Dec. 1, 2006
Canada’s Arctic sovereignty on thin ice
What’s going on in Canada’s Arctic has global impact.
Climate change has led to a thinning of the ice cover and the implications are diverse and far-reaching — affecting the environment, people, safety, international commerce and Canadian sovereignty.
“We ignore this at our peril,” says Dr. Rob Huebert, associate professor in the Department of Political Science at the University of Calgary and associate director of the Centre for Military and Strategic Studies (CMSS).
“There are worldwide implications to the changes occuring in the Arctic.”
Huebert’s research confirms climate change in the Arctic is a serious challenge to Canada’s Arctic sovereignty and security. He shares his findings with the Department of National Defence, as well as with a broad audience through articles, papers and speaking engagements. Recently, he represented the CMSS and the U of C as a keynote speaker at the Northern Security Policy symposium in Ottawa.
If thinning of the ice cover in the Northwest Passage continues, international commercial shipping will become more viable. With increased international shipping comes an escalating challenge to maintain Canadian sovereignty over the passage as the costs of surveillance and enforcement would significantly increase.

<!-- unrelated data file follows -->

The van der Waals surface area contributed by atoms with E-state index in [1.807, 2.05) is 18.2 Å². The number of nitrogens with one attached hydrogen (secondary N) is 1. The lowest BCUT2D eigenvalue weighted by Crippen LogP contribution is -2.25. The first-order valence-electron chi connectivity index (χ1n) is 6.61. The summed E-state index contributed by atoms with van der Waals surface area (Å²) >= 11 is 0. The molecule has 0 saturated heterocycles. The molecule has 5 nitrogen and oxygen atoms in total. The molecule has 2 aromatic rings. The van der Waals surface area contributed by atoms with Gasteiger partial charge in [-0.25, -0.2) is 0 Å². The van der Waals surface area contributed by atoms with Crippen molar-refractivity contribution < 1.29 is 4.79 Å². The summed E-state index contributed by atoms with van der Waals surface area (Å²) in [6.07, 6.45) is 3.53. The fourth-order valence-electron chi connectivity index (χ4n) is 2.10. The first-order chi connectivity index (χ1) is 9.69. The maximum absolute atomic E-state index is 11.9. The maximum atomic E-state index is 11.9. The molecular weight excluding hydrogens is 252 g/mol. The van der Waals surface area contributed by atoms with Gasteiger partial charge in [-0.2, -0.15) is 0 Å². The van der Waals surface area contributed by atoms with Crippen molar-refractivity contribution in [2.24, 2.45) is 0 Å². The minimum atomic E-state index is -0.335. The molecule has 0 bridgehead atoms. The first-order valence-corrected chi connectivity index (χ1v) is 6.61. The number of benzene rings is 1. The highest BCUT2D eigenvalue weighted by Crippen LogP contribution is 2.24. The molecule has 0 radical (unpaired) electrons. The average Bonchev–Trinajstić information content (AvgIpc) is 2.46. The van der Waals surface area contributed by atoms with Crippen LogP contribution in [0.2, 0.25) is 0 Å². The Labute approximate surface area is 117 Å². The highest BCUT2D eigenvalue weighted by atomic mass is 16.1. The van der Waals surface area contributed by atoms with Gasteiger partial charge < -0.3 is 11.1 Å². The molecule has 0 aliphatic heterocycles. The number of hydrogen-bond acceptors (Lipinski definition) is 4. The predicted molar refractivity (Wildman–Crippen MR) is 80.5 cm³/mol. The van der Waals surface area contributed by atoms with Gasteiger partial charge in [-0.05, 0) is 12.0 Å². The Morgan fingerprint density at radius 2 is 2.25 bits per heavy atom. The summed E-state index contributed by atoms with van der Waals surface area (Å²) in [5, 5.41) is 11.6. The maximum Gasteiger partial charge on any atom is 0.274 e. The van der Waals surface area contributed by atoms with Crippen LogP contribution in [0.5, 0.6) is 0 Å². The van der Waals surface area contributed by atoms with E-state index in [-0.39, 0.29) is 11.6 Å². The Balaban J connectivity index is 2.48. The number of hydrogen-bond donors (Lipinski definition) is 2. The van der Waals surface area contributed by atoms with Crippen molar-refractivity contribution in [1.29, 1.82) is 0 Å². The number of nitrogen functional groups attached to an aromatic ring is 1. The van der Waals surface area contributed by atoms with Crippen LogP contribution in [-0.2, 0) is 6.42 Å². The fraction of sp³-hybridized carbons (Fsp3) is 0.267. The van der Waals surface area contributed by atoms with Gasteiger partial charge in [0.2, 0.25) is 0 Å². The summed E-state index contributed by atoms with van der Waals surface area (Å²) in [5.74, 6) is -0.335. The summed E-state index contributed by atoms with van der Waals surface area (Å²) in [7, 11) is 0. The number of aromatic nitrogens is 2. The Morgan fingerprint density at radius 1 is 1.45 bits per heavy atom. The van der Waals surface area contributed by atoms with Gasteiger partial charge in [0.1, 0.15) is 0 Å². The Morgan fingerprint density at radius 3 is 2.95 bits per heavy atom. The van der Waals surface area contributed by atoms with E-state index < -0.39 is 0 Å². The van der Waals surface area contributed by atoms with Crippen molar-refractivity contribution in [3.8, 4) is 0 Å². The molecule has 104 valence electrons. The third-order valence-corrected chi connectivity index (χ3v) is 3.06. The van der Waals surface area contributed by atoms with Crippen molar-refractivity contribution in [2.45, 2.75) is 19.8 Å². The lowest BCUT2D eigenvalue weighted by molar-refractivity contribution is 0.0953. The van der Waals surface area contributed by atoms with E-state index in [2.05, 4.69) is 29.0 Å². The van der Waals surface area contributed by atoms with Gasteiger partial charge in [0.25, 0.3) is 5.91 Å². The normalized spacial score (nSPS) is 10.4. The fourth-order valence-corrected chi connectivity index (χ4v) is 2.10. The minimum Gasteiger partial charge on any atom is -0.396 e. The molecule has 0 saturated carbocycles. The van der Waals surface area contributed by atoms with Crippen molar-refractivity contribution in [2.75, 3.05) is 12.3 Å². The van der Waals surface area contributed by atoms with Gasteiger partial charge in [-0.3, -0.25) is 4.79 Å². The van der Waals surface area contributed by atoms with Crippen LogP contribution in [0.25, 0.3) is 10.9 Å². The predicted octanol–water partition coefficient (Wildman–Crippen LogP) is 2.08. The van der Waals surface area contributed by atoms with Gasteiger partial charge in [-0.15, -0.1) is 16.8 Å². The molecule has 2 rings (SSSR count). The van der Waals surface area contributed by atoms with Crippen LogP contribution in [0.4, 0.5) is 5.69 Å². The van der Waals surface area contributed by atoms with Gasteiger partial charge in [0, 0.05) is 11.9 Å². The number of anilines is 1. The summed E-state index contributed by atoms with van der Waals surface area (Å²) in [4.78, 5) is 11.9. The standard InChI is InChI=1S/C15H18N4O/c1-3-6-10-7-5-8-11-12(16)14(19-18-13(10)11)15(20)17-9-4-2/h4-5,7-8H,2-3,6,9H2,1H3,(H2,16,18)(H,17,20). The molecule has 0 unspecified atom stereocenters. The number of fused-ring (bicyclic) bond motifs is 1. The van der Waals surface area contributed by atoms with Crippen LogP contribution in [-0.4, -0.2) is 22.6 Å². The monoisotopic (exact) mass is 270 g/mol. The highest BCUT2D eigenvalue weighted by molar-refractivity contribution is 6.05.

That the Inuit are already feeling the impact of climate change in Canada’s Arctic is well documented. As the region heats up, changes in animal migration and hunting patterns are becoming apparent. The polar bear population in the Hudson Bay area has become smaller. This is attributed to the melting of the ice cover, which makes it more difficult for the bears to hunt seals. Inuit are finding their traditional way of life eroded by the changes occurring in their environment; traditional hunting and trapping will be further affected by the passage of large vessels if the Northwest Passage opens up. But other potential impacts, less well known, also have serious implications for Canada.
Organized crime, already known to have some foothold in Canada’s north, may increase. Terrorists may view a more accessible north as a viable route for illegal entry into North America. Increased shipping, while bringing potential economic benefit to the region, also brings risk of pollutants and other environmental problems to local ecosystems.
The Arctic as ‘laboratory’ demonstrates worldwide implications
“We cannot view what’s happening in Canada’s Arctic as an isolated experience,” says Huebert. “Our world will alter, triggered by global climate change. There are environmental implications, obviously, as well as political, cultural, health, safety and economic repercussions. Canadians should recognize global climate change as a huge issue that affects us all and must be addressed by our governments, enforcement agencies, scientists and our business leaders.”